Speaking Sunday from a Dallas hospital, she thanked police for protecting her in the chaos that erupted Thursday. She said officers shielded her as bullets whizzed through the air around them.
"I never had an issue with police officers," she said. "If anything, it made my admiration for them greater."
Taylor, who is black, said she went to the march to protest the killings of black men by police in Baton Rouge, Louisiana, outside St. Paul, Minnesota, and elsewhere.
Taylor said she and her sons were getting ready to leave when they heard two shots and saw an officer fall. "As he was going down, he said, 'He has a gun. Run,'" she recalled.
As they fled, she felt a bullet hit her in the back of the leg. She said she tackled her 15-year-old son and "laid on top of him."
An officer then jumped on top of them. "And there was another one at our feet. And there was another one over our heads. And there were several of them lined against the wall," she said. "And they stayed there with us. And I saw another officer get shot right in front of me."
Two of her other sons escaped through a parking garage, while the fourth fled with another woman he didn't know.
Taylor suffered a fracture of her tibia just below her right knee, one of her doctors said.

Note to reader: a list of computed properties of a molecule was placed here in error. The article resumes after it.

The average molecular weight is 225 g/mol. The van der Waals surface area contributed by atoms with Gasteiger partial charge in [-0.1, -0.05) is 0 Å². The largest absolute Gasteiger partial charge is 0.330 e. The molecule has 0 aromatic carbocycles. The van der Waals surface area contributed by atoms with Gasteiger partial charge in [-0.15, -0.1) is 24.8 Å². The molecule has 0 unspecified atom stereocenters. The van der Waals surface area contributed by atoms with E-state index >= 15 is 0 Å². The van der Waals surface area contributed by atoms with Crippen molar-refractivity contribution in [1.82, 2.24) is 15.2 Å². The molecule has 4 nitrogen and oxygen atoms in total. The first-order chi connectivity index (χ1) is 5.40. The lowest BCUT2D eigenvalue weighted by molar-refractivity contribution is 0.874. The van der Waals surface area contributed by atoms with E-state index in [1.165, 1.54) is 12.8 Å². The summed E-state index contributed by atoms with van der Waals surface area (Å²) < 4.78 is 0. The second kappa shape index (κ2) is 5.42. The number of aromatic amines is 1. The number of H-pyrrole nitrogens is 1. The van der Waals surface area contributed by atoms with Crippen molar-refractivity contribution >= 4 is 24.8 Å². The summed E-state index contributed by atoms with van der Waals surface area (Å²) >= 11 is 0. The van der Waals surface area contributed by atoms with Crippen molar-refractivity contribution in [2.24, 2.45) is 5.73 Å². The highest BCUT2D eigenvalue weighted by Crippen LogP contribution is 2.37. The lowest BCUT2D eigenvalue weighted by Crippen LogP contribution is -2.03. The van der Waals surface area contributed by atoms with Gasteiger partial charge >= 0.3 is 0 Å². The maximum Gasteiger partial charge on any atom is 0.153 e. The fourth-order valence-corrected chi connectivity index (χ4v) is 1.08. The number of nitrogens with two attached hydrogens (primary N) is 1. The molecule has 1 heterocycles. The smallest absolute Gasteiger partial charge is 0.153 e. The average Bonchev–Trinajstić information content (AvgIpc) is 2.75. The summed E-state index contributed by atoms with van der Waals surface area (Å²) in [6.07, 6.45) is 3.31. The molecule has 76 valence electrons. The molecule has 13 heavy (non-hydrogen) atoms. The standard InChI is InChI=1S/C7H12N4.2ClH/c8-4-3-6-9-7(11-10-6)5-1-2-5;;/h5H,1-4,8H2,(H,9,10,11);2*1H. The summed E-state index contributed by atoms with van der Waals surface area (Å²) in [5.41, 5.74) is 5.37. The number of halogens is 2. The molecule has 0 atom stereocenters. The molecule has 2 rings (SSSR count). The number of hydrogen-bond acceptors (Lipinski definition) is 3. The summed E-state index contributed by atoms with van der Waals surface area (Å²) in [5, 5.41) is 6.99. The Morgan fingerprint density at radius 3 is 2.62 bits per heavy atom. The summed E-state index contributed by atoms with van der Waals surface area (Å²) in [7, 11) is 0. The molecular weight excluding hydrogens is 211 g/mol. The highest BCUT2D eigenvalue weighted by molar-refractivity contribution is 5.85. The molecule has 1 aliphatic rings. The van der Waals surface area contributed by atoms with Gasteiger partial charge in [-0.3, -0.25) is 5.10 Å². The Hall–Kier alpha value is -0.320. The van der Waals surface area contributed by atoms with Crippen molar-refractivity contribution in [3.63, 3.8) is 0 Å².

GAY OFFICER PUSHED FOR CHANGE
When his marriage wasn't legally recognized, Dallas Area Rapid Transit Officer Jesus Retana helped change the way DART treats same-sex partners of its employees.
Retana, 39, joined the agency's force in April 2006. He and his husband, Andrew Moss, worked with a gay rights group called the Resource Center to win benefits for same-sex partners of DART employees.
Moss lobbied for the benefits after an illness made him too sick to work and the Resource Center took up the fight, the Dallas Morning News reported in 2012.
Moss told the newspaper Retana is open about his relationship at work, and his colleagues support him.
Resource Center communications manager Rafael McDonnell called Retana a friend and said he was recovering after leaving the hospital, where he received treatment for unspecified injuries.
RECOVERING OFFICER RELFECTS ON TENSIONS
Ivan Saldana was among the Dallas police officers directing traffic downtown during the protest when the shots rang out.
By Saturday, he was up and walking around his home, recovering from a shrapnel wound to his leg.
"Everything happened so quickly, but at the same time, everything was so slow," Saldana, 44, told The Dallas Morning News.
During a pause in the bullets, Saldana realized he couldn't find Officer Gretchen Rocha, a rookie he was assigned to look after. It turned out she was rushing another officer to the hospital, even after she herself was wounded. Saldana says Rocha did a good job.
A 15-year veteran of the Dallas Police Department, Saldana has felt the simmering tension between police and civilians for a while.
He said these are difficult times to be an officer, but white officers in particular have a target on their backs. Saldana has watched the news reports of officer-involved shootings around the country and said those who apply race as a motive don't understand the challenges police face in the moments before firing.